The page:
The International Campaign for Tibet has asked First Lady Michelle Obama to devote attention to bilingual education during her trip to China. Among their travels, the First Lady and her family will visit Chengdu, the capital of a province with a significant Tibetan population facing challenges of education in their native language.

“We thank you for your commitment to education,” wrote Matteo Mecacci, President of the International Campaign for Tibet, in a letter to Mrs. Obama. “In this light, we would urge you to devote attention during your visit to the challenges of bilingual education in the PRC, primarily in the elementary and secondary school levels. Specifically, we would urge that you inquire about the state of bilingual education as it pertains to Tibetans in Sichuan Province and the steps that are being taken to encourage Tibetan stakeholder involvement.”

According to the White House, Michelle Obama’s trip will focus on education. Accompanied by her daughters and mother, she will meet with her counterpart Peng Liyuan, spouse of President Xi Jinping, and visit schools, historical and cultural sites. She will be in Beijing from March 20-23, Xi’an on March 24, and Chengdu from March 25-26.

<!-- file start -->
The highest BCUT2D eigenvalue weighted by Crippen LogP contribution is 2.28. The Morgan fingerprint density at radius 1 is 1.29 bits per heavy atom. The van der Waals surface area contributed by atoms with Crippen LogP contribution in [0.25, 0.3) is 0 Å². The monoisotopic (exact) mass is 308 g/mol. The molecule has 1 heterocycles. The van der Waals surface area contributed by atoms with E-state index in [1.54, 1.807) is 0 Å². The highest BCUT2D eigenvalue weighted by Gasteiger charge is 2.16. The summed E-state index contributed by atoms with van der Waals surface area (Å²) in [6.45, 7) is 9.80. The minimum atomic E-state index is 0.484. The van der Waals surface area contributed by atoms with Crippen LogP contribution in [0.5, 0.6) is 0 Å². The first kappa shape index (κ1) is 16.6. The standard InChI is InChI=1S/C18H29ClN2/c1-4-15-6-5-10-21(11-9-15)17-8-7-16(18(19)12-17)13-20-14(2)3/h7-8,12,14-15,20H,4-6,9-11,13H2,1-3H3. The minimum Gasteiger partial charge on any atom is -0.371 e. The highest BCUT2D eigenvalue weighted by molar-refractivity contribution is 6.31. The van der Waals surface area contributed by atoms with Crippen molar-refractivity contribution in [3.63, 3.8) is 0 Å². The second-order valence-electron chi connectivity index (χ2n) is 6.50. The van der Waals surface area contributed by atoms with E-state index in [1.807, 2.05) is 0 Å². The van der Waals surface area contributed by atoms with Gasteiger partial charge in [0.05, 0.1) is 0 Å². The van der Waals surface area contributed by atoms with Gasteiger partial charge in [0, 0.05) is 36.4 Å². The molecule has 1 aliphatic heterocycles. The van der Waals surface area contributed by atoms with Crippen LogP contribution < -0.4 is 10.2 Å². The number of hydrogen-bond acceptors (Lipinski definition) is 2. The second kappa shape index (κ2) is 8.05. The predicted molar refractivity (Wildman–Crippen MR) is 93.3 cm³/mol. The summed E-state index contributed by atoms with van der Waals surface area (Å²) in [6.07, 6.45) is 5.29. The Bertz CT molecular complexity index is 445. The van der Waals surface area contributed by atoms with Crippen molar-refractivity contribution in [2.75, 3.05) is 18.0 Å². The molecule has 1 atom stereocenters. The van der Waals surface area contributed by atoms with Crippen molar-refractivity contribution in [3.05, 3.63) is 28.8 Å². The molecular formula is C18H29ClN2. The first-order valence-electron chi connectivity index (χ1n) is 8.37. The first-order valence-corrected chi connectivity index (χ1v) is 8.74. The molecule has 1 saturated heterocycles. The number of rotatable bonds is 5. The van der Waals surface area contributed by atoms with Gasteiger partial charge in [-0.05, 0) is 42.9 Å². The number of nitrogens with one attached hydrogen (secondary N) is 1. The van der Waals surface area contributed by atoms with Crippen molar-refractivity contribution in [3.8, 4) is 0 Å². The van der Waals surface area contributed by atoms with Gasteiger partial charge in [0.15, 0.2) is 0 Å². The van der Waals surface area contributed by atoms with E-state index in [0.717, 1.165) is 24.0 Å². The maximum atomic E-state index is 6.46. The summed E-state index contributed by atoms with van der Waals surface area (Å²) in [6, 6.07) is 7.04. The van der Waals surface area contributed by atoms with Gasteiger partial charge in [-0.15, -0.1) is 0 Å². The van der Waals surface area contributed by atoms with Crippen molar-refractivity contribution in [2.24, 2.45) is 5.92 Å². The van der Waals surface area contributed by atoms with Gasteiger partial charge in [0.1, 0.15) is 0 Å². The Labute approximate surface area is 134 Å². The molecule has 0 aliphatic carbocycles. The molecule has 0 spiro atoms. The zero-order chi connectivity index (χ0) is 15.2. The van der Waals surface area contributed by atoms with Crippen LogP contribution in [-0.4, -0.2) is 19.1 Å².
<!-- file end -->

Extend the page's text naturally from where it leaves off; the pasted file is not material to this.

ICT’s letter to the First Lady notes the challenges with bilingual education in Sichuan Province. In theory, Chinese law provides that “minority nationalities” such as Tibetans can “use textbooks in their own languages and use their languages as a medium of instruction.” In practice, however, “[f]ew elementary schools in Tibetan areas used Tibetan as the primary language of instruction and some did not offer any instruction in Tibetan,” according to the State Department.

Chengdu is the capital of Sichuan Province. The northwestern half of Sichuan’s territory is on the Tibetan plateau, part of traditional Tibet, and administered under two prefectures designated as autonomous for Tibetans. Chinese state-run media reported that they will dine at a Tibetan restaurant in Chengdu on March 25.